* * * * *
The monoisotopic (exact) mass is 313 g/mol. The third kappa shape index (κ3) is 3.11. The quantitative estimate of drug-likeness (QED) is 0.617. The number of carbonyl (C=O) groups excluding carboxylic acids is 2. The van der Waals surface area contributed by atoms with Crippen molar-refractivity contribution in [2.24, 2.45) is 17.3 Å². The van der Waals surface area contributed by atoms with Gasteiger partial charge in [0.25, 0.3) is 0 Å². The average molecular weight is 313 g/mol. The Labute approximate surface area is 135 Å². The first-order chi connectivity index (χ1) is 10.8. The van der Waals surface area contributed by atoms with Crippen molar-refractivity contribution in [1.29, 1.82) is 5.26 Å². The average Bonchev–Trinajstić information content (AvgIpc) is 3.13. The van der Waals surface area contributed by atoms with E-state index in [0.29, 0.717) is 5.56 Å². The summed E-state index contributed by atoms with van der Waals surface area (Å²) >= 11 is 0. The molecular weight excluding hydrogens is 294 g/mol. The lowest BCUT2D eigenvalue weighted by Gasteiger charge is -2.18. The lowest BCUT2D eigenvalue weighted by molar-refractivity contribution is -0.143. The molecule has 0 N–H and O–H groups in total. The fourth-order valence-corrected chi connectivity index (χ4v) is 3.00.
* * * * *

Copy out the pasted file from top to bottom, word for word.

The monoisotopic (exact) mass is 313 g/mol. The third kappa shape index (κ3) is 3.11. The quantitative estimate of drug-likeness (QED) is 0.617. The number of carbonyl (C=O) groups excluding carboxylic acids is 2. The van der Waals surface area contributed by atoms with Crippen molar-refractivity contribution in [2.24, 2.45) is 17.3 Å². The van der Waals surface area contributed by atoms with Gasteiger partial charge in [0.25, 0.3) is 0 Å². The average molecular weight is 313 g/mol. The Labute approximate surface area is 135 Å². The first-order chi connectivity index (χ1) is 10.8. The van der Waals surface area contributed by atoms with Crippen molar-refractivity contribution in [1.29, 1.82) is 5.26 Å². The average Bonchev–Trinajstić information content (AvgIpc) is 3.13. The van der Waals surface area contributed by atoms with E-state index in [0.29, 0.717) is 5.56 Å². The summed E-state index contributed by atoms with van der Waals surface area (Å²) >= 11 is 0. The molecular weight excluding hydrogens is 294 g/mol. The lowest BCUT2D eigenvalue weighted by Gasteiger charge is -2.18. The lowest BCUT2D eigenvalue weighted by molar-refractivity contribution is -0.143. The molecule has 0 N–H and O–H groups in total. The fourth-order valence-corrected chi connectivity index (χ4v) is 3.00.